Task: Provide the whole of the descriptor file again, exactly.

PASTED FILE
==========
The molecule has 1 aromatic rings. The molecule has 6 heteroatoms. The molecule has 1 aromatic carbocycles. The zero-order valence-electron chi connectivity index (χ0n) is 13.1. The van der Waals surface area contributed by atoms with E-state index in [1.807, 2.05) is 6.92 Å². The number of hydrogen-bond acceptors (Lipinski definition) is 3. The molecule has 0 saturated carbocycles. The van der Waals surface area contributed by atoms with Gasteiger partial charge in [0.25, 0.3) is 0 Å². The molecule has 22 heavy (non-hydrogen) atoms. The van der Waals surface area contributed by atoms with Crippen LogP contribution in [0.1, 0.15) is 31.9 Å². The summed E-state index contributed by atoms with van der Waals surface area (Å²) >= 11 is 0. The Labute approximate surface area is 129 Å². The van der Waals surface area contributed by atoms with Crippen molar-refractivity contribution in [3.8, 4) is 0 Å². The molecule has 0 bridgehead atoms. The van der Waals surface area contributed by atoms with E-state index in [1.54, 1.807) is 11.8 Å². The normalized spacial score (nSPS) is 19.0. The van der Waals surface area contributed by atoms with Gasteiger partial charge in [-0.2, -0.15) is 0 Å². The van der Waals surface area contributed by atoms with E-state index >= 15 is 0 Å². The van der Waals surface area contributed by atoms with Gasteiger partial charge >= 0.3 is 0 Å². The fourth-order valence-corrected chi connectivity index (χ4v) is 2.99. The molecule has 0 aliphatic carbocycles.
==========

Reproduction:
The molecule has 1 aromatic rings. The molecule has 6 heteroatoms. The molecule has 1 aromatic carbocycles. The zero-order valence-electron chi connectivity index (χ0n) is 13.1. The van der Waals surface area contributed by atoms with E-state index in [1.807, 2.05) is 6.92 Å². The number of hydrogen-bond acceptors (Lipinski definition) is 3. The molecule has 0 saturated carbocycles. The van der Waals surface area contributed by atoms with Gasteiger partial charge in [0.25, 0.3) is 0 Å². The molecule has 22 heavy (non-hydrogen) atoms. The van der Waals surface area contributed by atoms with Crippen LogP contribution in [0.1, 0.15) is 31.9 Å². The summed E-state index contributed by atoms with van der Waals surface area (Å²) >= 11 is 0. The Labute approximate surface area is 129 Å². The van der Waals surface area contributed by atoms with Crippen molar-refractivity contribution in [3.8, 4) is 0 Å². The molecule has 0 bridgehead atoms. The van der Waals surface area contributed by atoms with E-state index in [1.54, 1.807) is 11.8 Å². The normalized spacial score (nSPS) is 19.0. The van der Waals surface area contributed by atoms with Gasteiger partial charge in [-0.2, -0.15) is 0 Å². The van der Waals surface area contributed by atoms with E-state index >= 15 is 0 Å². The van der Waals surface area contributed by atoms with Gasteiger partial charge >= 0.3 is 0 Å². The fourth-order valence-corrected chi connectivity index (χ4v) is 2.99. The molecule has 0 aliphatic carbocycles.